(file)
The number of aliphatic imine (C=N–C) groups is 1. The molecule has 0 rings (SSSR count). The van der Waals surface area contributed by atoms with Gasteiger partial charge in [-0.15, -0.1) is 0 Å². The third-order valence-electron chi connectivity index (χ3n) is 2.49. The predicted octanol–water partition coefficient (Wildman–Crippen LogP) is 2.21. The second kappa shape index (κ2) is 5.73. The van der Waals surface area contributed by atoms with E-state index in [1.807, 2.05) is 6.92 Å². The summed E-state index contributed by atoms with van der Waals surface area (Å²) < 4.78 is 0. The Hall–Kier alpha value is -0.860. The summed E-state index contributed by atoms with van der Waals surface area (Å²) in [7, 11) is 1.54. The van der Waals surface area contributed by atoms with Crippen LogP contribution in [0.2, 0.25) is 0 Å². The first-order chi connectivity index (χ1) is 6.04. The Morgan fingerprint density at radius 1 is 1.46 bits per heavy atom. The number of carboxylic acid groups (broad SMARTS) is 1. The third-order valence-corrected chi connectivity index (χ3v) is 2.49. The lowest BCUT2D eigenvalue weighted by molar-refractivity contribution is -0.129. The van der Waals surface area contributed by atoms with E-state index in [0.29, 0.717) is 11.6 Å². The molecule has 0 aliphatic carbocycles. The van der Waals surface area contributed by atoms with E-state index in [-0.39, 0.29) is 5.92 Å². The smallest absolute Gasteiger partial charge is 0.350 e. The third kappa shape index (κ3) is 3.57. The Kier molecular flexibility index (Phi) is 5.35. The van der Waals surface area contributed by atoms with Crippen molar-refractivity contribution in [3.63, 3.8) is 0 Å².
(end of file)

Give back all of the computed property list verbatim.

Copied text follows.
The number of aliphatic imine (C=N–C) groups is 1. The molecule has 0 rings (SSSR count). The van der Waals surface area contributed by atoms with Gasteiger partial charge in [-0.15, -0.1) is 0 Å². The third-order valence-electron chi connectivity index (χ3n) is 2.49. The predicted octanol–water partition coefficient (Wildman–Crippen LogP) is 2.21. The second kappa shape index (κ2) is 5.73. The van der Waals surface area contributed by atoms with E-state index in [1.807, 2.05) is 6.92 Å². The summed E-state index contributed by atoms with van der Waals surface area (Å²) < 4.78 is 0. The Hall–Kier alpha value is -0.860. The summed E-state index contributed by atoms with van der Waals surface area (Å²) in [7, 11) is 1.54. The van der Waals surface area contributed by atoms with Crippen LogP contribution in [0.2, 0.25) is 0 Å². The first-order chi connectivity index (χ1) is 6.04. The Morgan fingerprint density at radius 1 is 1.46 bits per heavy atom. The number of carboxylic acid groups (broad SMARTS) is 1. The third-order valence-corrected chi connectivity index (χ3v) is 2.49. The lowest BCUT2D eigenvalue weighted by molar-refractivity contribution is -0.129. The van der Waals surface area contributed by atoms with E-state index in [0.29, 0.717) is 11.6 Å². The molecule has 0 aliphatic carbocycles. The van der Waals surface area contributed by atoms with E-state index in [-0.39, 0.29) is 5.92 Å². The smallest absolute Gasteiger partial charge is 0.350 e. The third kappa shape index (κ3) is 3.57. The Kier molecular flexibility index (Phi) is 5.35. The van der Waals surface area contributed by atoms with Crippen molar-refractivity contribution in [3.63, 3.8) is 0 Å².